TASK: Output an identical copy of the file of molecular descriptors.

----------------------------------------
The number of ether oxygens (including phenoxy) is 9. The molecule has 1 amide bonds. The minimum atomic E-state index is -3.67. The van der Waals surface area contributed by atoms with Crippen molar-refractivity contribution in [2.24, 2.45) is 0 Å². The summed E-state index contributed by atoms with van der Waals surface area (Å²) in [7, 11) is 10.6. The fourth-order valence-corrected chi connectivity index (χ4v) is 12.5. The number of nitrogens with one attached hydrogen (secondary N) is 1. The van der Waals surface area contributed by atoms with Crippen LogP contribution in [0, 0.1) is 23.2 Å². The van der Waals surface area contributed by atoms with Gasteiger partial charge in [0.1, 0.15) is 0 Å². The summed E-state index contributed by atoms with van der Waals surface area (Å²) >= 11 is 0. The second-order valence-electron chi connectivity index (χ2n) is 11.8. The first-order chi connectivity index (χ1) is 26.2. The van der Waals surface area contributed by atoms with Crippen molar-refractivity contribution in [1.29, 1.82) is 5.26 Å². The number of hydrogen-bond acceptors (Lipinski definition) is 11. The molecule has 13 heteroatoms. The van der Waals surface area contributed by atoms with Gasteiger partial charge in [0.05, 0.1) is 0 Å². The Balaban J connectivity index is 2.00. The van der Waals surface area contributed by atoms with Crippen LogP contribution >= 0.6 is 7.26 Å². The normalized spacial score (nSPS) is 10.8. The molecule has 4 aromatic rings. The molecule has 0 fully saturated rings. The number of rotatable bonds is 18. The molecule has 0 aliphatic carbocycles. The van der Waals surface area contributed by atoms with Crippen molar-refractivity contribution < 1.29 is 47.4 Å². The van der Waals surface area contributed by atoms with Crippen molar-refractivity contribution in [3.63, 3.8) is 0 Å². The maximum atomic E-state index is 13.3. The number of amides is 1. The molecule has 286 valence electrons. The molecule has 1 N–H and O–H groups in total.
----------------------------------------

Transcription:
The number of ether oxygens (including phenoxy) is 9. The molecule has 1 amide bonds. The minimum atomic E-state index is -3.67. The van der Waals surface area contributed by atoms with Crippen molar-refractivity contribution in [2.24, 2.45) is 0 Å². The summed E-state index contributed by atoms with van der Waals surface area (Å²) in [7, 11) is 10.6. The fourth-order valence-corrected chi connectivity index (χ4v) is 12.5. The number of nitrogens with one attached hydrogen (secondary N) is 1. The van der Waals surface area contributed by atoms with Crippen LogP contribution in [0, 0.1) is 23.2 Å². The van der Waals surface area contributed by atoms with Gasteiger partial charge in [0.1, 0.15) is 0 Å². The summed E-state index contributed by atoms with van der Waals surface area (Å²) >= 11 is 0. The second-order valence-electron chi connectivity index (χ2n) is 11.8. The first-order chi connectivity index (χ1) is 26.2. The van der Waals surface area contributed by atoms with Crippen molar-refractivity contribution in [1.29, 1.82) is 5.26 Å². The number of hydrogen-bond acceptors (Lipinski definition) is 11. The molecule has 13 heteroatoms. The van der Waals surface area contributed by atoms with Gasteiger partial charge in [0.05, 0.1) is 0 Å². The Balaban J connectivity index is 2.00. The van der Waals surface area contributed by atoms with Crippen LogP contribution >= 0.6 is 7.26 Å². The normalized spacial score (nSPS) is 10.8. The molecule has 4 aromatic rings. The molecule has 0 fully saturated rings. The number of rotatable bonds is 18. The molecule has 0 aliphatic carbocycles. The van der Waals surface area contributed by atoms with Crippen molar-refractivity contribution < 1.29 is 47.4 Å². The van der Waals surface area contributed by atoms with Crippen molar-refractivity contribution in [3.63, 3.8) is 0 Å². The maximum atomic E-state index is 13.3. The number of amides is 1. The molecule has 286 valence electrons. The molecule has 1 N–H and O–H groups in total.